If you have a Maine Coon, you might have noticed that they drool quite a lot sometimes, and people often mistakenly believe that there is something wrong with their health – which is quite far from the truth!
Why do Maine Coons drool? Most of the times a drooling Maine Coon is a happy or relaxed Maine Coon. Especially when being petted a Maine Coon tends to drool. It can also happen while playing. However, if the drooling won´t stop it can also be a sign for oral health problems or other health problems like heat strokes or respiratory infections.
How do you tell the two situations apart? Well, they will do the drooling more often and you will definitely feel the wet patches everywhere, on your clothes and the couch too! Let us go about it in detail and get more answers.
They Drool Because They Are HAPPY!
Have you seen those funny videos where the cat just lays down on its owner’s workspace and refuses to budge?
It is sort of their way of saying, “Come play with me Hooman”. Luckily, with Maine Coons, you do not have to worry about it invading your workspace.
Oh no, it is far worse. You might go into your home office to fetch some papers and find them a little soggy at the corners. Before you get upset about it, be happy that your cat is living a healthy and joyous life.
They have such great personalities! (Here Are 15 Things You Should Know About Their Personality)
All right, so there are two reasons why your Maine Coon is drooling… might we add – happily!
1. Playful Exercise
This is another reason why your Maine Coon has been drooling away like crazy. Maine Coons are lively pets that love to play, and when they play they tend to drool.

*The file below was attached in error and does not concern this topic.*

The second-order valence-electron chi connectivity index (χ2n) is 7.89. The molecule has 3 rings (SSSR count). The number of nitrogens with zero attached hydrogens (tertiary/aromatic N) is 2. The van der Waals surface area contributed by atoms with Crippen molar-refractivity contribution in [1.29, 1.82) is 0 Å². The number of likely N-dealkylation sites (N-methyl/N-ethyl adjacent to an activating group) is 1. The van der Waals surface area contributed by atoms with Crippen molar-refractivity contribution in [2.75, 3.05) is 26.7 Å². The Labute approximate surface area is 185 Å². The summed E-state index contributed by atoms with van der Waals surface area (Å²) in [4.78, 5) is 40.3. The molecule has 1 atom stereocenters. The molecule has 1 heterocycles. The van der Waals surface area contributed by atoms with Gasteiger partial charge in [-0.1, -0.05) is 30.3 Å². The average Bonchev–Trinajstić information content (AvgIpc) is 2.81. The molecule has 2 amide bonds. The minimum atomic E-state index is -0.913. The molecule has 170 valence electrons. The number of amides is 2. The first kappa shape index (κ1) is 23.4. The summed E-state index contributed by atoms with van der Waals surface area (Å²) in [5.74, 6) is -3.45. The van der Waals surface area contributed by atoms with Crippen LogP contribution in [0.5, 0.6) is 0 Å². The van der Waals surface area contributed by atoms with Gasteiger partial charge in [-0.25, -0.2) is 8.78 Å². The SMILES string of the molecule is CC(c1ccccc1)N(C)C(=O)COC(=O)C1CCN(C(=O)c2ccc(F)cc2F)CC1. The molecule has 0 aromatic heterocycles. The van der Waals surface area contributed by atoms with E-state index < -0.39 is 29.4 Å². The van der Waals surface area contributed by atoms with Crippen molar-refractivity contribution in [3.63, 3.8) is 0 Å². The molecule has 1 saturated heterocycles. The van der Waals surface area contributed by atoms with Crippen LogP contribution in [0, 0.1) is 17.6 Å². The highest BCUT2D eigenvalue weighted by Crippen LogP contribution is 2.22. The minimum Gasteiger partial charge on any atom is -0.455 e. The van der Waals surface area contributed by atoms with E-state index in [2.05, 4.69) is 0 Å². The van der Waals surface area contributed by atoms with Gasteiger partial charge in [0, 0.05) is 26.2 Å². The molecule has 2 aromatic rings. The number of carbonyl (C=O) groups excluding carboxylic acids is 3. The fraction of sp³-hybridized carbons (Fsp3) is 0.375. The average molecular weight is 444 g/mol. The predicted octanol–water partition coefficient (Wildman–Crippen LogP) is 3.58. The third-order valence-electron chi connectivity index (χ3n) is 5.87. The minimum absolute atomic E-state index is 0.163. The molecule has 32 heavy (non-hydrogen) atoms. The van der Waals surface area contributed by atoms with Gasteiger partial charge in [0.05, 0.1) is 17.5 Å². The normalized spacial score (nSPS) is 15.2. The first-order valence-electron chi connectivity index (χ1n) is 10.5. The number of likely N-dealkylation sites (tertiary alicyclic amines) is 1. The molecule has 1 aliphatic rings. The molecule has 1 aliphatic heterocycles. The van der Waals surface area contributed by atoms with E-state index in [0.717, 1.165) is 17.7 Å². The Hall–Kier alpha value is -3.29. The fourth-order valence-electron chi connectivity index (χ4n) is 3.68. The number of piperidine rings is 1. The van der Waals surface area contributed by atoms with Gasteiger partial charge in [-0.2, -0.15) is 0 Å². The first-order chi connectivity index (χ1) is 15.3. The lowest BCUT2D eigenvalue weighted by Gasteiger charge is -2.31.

Just try throwing a ball of yarn and your Main Coon will lose her furry feline mind!
2. Lots of Love
As a proud cat owner, you will be giving your Maine Coon plenty of attention as well as affection.
While this behavior provides them a quality life, the huge amount of love also makes them drool… probably a sign that they like and appreciate it!
These feline creatures never fall short on giving back the love you so honestly give them. From a simple belly rub to teaching them to do different tricks around the house, every little action contributes to your relationship with your pet.
Put an End to Your Maine Coon’s Drooling Problem
Indeed, you might want nothing more than a beautiful relationship between you and your Maine Coon, but when drooling becomes too excessive, you may want to look beyond the above two reasons.
Maine Coons are one of the oldest cats on earth, so you will not have trouble finding the reasons behind their drooling problem. Before going to a vet, we recommend reading further.
There are different reasons behind your cat’s drooling problem if it’s not the beautiful relationship and excessive love that your feline enjoys from you.
Get your Maine Coon’s oral health evaluated
Since Maine Coons are not big droolers, a waterfall should hint you that there is something serious going on. Tartar buildup on the inside of your cat’s mouth can cause them to drool more often.
Other signs of a health problem include red, bleeding or swollen gums from gingivitis or even brown colored teeth.
Mouth ulcers and tumors may also be the reason behind the drooling since these conditions tend to irritate the insides of the mouth, triggering the salivary glands.
If your Maine Coon is still a newborn, teething may also be the reason behind their excessive drooling.
To take care of your Maine Coon’s health, do the following:
- Brush their teeth regularly
- Get your cat’s oral health evaluated
- Get antibiotics for any infections of the mouth as soon as you notice the early signs.
- Take your cat to the vet for a more thorough cleanse
- Chewing odd objects can also cause excessive drooling.
- Consult your vet regularly so that you can give your cat a healthier life.
Get Regular Health Checkups Done for Other Possible Reasons